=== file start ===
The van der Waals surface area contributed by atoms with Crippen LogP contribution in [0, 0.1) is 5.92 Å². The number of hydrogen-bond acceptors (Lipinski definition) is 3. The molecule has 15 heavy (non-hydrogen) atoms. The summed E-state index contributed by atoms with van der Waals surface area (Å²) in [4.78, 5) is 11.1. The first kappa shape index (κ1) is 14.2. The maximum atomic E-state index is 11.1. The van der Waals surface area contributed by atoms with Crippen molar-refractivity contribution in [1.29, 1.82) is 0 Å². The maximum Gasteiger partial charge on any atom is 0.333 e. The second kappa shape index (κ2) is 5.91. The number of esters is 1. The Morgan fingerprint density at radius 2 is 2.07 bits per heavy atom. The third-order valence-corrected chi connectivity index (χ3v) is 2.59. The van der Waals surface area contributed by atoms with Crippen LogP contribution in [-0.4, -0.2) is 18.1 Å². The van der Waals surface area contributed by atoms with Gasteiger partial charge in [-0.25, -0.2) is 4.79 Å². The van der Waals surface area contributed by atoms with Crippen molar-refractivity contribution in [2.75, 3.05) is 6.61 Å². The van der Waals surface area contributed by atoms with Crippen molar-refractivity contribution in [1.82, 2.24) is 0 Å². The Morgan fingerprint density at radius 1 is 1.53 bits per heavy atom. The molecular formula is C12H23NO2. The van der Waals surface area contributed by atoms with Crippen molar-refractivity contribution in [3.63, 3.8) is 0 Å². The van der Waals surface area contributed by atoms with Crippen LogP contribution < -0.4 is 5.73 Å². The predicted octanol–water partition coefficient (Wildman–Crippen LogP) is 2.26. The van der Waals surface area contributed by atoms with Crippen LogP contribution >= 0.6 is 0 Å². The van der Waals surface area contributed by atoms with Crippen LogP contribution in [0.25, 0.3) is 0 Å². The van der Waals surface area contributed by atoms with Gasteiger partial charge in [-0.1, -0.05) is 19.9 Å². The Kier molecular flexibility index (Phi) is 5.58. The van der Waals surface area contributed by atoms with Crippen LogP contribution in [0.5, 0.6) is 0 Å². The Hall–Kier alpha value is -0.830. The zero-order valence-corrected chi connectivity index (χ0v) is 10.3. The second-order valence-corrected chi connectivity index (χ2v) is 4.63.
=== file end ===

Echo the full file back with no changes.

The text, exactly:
The van der Waals surface area contributed by atoms with Crippen LogP contribution in [0, 0.1) is 5.92 Å². The number of hydrogen-bond acceptors (Lipinski definition) is 3. The molecule has 15 heavy (non-hydrogen) atoms. The summed E-state index contributed by atoms with van der Waals surface area (Å²) in [4.78, 5) is 11.1. The first kappa shape index (κ1) is 14.2. The maximum atomic E-state index is 11.1. The van der Waals surface area contributed by atoms with Crippen molar-refractivity contribution in [1.29, 1.82) is 0 Å². The maximum Gasteiger partial charge on any atom is 0.333 e. The second kappa shape index (κ2) is 5.91. The number of esters is 1. The Morgan fingerprint density at radius 2 is 2.07 bits per heavy atom. The third-order valence-corrected chi connectivity index (χ3v) is 2.59. The van der Waals surface area contributed by atoms with Crippen LogP contribution in [-0.4, -0.2) is 18.1 Å². The van der Waals surface area contributed by atoms with Gasteiger partial charge in [-0.25, -0.2) is 4.79 Å². The van der Waals surface area contributed by atoms with Crippen molar-refractivity contribution in [2.75, 3.05) is 6.61 Å². The van der Waals surface area contributed by atoms with Crippen molar-refractivity contribution in [1.82, 2.24) is 0 Å². The Morgan fingerprint density at radius 1 is 1.53 bits per heavy atom. The molecular formula is C12H23NO2. The van der Waals surface area contributed by atoms with Crippen molar-refractivity contribution in [3.63, 3.8) is 0 Å². The van der Waals surface area contributed by atoms with Crippen LogP contribution < -0.4 is 5.73 Å². The predicted octanol–water partition coefficient (Wildman–Crippen LogP) is 2.26. The van der Waals surface area contributed by atoms with Crippen LogP contribution >= 0.6 is 0 Å². The van der Waals surface area contributed by atoms with Crippen LogP contribution in [0.25, 0.3) is 0 Å². The van der Waals surface area contributed by atoms with Gasteiger partial charge in [-0.1, -0.05) is 19.9 Å². The Kier molecular flexibility index (Phi) is 5.58. The van der Waals surface area contributed by atoms with Crippen LogP contribution in [0.5, 0.6) is 0 Å². The Hall–Kier alpha value is -0.830. The zero-order valence-corrected chi connectivity index (χ0v) is 10.3. The second-order valence-corrected chi connectivity index (χ2v) is 4.63.